Friday, 16 April 2021 11:30 GMT

Qatar- HBKU calls for reducing greenhouse gas emissions


(MENAFN - The Peninsula) The Peninsula

Hamad Bin Khalifa University's (HBKU) College of Law and Public Policy (CLPP) has hosted a colloquium to explore the legal and policy models for successfully reducing greenhouse gas emissions (GHG).

Titled Canadian Energy Development Policies and Laws on Reducing GHG Emissions: The 2016 Paris Agreement and Beyond, the colloquium focused on introducing researchers and industry professionals to Canadian energy development policies and laws enacted after the 2016 Paris Agreement as a case study on the subject.

By facilitating such events, HBKU continues to build new knowledge in the pursuit of novel approaches towards solving regional and global challenges, including environmental degradation and climate change.

Professor Clinton Francis, founding dean of CLPP, said: 'This colloquium provides invaluable insight into the myriad approaches employed by governments and regulators to reduce greenhouse gas emissions by showcasing real-world examples.

At CLPP, we focus on providing our scholars and researchers with practical case studies and examples, to engage in meaningful dialogue and discussion with leading government and industry experts.

This approach facilitates the creation of new solutions to help inform the development of local policies that can benefit the future generations of Qatar, and allow Qatar to set an example to the world.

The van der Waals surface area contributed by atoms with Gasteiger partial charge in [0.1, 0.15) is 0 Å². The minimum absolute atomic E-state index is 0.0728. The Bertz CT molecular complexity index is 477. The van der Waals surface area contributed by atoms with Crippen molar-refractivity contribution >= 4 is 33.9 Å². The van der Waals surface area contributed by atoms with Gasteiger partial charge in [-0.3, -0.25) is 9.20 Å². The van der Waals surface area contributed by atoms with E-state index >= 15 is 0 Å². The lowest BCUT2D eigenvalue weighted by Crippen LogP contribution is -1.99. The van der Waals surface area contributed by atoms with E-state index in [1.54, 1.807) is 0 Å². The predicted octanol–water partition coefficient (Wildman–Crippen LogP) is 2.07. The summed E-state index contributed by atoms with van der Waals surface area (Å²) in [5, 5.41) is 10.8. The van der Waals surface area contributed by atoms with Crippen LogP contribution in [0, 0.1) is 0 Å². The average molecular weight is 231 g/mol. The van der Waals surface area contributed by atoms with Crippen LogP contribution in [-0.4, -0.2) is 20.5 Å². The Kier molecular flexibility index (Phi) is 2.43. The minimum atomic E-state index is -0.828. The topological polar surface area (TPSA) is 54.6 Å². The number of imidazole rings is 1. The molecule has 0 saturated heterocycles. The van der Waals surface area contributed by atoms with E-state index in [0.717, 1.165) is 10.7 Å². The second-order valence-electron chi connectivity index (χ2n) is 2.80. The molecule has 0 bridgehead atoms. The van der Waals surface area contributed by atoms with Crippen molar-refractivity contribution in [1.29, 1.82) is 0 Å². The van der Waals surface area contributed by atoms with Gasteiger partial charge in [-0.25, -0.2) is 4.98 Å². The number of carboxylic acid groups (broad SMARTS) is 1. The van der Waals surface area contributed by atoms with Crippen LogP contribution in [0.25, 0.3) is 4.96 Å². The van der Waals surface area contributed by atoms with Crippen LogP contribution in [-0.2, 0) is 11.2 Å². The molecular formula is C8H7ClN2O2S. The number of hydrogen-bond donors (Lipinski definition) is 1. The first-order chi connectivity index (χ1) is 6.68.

The keynote lecture at the colloquium was delivered by Dr. Allan Ingelson, Executive Director of the Canadian Institute of Resources Law and associate professor in the Faculty of Law at the University of Calgary, Canada.

The address, as well as the ensuing discussion, revolved around how Canada, as the second largest country in the world in terms of geographic area, is actively dealing with the challenges of developing vast energy resources that are located around the country.

Participants gained detailed insight into the various policies and regulations adopted by Canada's federal and regional governments (provincial and territorial) that are specifically calibrated to reflect each jurisdiction's natural resources and existing energy infrastructure.

This included discussions on the setting of Canada-wide emissions targets for a variety of greenhouse gases and pollutants; establishing a uniform nationwide carbon tax framework to promote environmentally-conscious behavior; and ways of enacting localised polices that deal with the development of hydrocarbon resources to tackle climate change.

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